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filed: December 21, 1984.


No. 00456 HARRISBURG, 1983, Appeal from an Order Entered November 9, 1983, in the Court of Common Pleas, Civil Division, of Dauphin County, No. 3992 S 1981.


Richard H. Wix, Harrisburg, for appellant.

R.C. Angino, Harrisburg, for appellee.

Wickersham, Wieand and Hester, JJ. Wickersham, J., filed a dissenting statement.

Author: Hester

[ 337 Pa. Super. Page 125]

In Standard Venetian Blind v. American Empire Insurance Co., 503 Pa. 300, 469 A.2d 563 (1983), the Supreme Court held that an insured cannot avoid the application of clear and unambiguous policy limitations contained in an insurance contract by alleging an unawareness of the exclusion and its effect. In the case at bar, appellant contends that the retroactive application of Standard Venetian Blind warrants a grant of a judgment n.o.v. or a new trial. For the reasons that follow, we hereby reverse and remand for a new trial.

It is undisputed that appellee applied for a policy providing disability insurance coverage offered by appellant on July of 1979. The policy which was ultimately issued excluded coverage of any injuries which were also compensable under a plan of Workmen's Compensation. Appellee was injured on the job on October 15, 1979, and received Workmen's Compensation benefits. In accordance with the

[ 337 Pa. Super. Page 126]

    exclusion for coverage under the terms of the disability insurance policy, appellant denied appellee's application for disability benefits.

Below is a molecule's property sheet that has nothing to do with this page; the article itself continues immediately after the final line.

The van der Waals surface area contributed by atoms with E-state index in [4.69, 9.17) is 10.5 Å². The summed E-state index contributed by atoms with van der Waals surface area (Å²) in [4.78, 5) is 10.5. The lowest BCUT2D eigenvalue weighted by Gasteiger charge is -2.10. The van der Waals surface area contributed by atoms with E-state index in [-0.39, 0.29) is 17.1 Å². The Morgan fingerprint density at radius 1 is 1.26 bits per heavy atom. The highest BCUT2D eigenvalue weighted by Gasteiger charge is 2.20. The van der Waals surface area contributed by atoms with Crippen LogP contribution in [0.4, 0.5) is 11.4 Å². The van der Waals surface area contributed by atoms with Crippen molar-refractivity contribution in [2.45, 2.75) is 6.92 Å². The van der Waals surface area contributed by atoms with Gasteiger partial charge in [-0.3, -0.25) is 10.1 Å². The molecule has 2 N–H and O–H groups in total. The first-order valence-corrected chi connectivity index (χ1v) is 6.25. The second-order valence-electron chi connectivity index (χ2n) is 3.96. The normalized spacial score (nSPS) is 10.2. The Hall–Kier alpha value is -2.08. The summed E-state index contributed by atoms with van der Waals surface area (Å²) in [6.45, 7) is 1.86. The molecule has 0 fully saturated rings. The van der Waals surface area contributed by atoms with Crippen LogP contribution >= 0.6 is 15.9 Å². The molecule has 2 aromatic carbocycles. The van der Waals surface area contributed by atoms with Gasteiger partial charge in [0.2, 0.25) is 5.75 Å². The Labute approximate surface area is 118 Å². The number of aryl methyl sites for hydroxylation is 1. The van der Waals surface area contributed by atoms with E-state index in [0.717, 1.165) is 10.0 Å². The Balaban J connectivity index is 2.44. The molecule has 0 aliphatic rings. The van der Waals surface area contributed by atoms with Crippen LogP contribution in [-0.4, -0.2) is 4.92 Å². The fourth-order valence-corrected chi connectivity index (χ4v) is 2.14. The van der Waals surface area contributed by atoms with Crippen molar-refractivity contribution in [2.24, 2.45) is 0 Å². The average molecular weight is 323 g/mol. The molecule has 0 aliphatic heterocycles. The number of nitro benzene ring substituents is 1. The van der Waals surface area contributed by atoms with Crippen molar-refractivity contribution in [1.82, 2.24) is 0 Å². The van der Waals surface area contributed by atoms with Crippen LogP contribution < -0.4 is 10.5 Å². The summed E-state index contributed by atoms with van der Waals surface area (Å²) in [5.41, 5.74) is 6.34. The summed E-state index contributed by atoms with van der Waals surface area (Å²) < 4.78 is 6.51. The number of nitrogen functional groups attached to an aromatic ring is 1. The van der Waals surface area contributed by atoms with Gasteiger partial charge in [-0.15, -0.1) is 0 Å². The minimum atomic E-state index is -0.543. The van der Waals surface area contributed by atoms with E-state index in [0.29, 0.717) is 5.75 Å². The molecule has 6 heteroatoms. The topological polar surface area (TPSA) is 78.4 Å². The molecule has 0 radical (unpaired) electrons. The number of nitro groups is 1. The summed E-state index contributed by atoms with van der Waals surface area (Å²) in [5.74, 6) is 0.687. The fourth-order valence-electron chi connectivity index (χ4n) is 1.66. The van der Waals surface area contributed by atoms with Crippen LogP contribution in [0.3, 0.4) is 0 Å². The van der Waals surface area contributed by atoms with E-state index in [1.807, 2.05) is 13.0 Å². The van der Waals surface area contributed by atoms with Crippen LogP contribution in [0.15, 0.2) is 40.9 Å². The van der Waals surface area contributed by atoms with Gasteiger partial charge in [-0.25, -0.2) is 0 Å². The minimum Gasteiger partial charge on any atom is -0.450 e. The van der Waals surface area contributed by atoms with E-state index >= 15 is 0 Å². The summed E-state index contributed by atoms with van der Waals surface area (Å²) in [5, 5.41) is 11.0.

Appellee subsequently instituted an action in assumpsit to recover benefits claimed pursuant to his policy. Following a jury trial, the verdict was returned in favor of appellee. Appellant filed a timely motion for judgment n.o.v. and a motion for a new trial, which were denied by Order of Court dated September 20, 1983. This appeal ensued.

Based upon the concededly clear and unambiguous language of the exclusionary clause, appellant argues that its motion for judgment n.o.v. should be granted in light of the Supreme Court's decision in Standard Venetian Blind Co. Alternatively, appellant submits that a new trial is warranted so that the jury can be charged with a correct instruction of the law as enunciated in that case.

Prior to the pronouncement of Standard Venetian Blind, the prevailing rule of law concerning the enforceability of exclusionary provisions in insurance policies was found in Hionis v. Northern Mutual Insurance Co., 230 Pa. Super. 511, 327 A.2d 363 (1974). Therein, we held that it was the insurer's burden to show that the insured was made aware of and understood an exclusion which the insurance company sought to enforce. The Supreme Court refused to adopt this rule, explaining:

[w]e hold only that where, as here, the policy limitation relied upon by the insurers to deny coverage is clearly worded and conspicuously displayed, the insured may not avoid the consequences of that limitation by proof that he failed to read the limitation or that he did not understand it.

Standard Venetian Blind v. American Empire Insurance Co., supra, 503 Pa. at 307, 469 A.2d at 567. However, this opinion was handed down on December 30, 1983, eleven months after the proceedings took place in the instant case. Consequently, the trial court, although apprised of the fact

[ 337 Pa. Super. Page 127]

    that this issue was pending before the Supreme Court, charged the jury pursuant to Hionis.

Initially, we note that Standard Venetian Blind unquestionably requires retroactive application. See Haegele v. Pennsylvania General Ins. Co., 330 Pa. Super. 481, 479 A.2d 1005 (1984); Votedian v. General Accident Fire & Life Assurance Corp., 330 Pa. Super. 13, 478 A.2d 1324 (1984); Harrison v. Aetna Life & Casualty, 326 Pa. Super. 116, 473 A.2d 636 (1984). To remove the burden of proving the insured's awareness of the exclusion would, in fact, change the burden of proof substantially. Appellant would only have to prove that appellee received a copy of his policy containing the clear and unambiguous exclusionary language in order to prevail.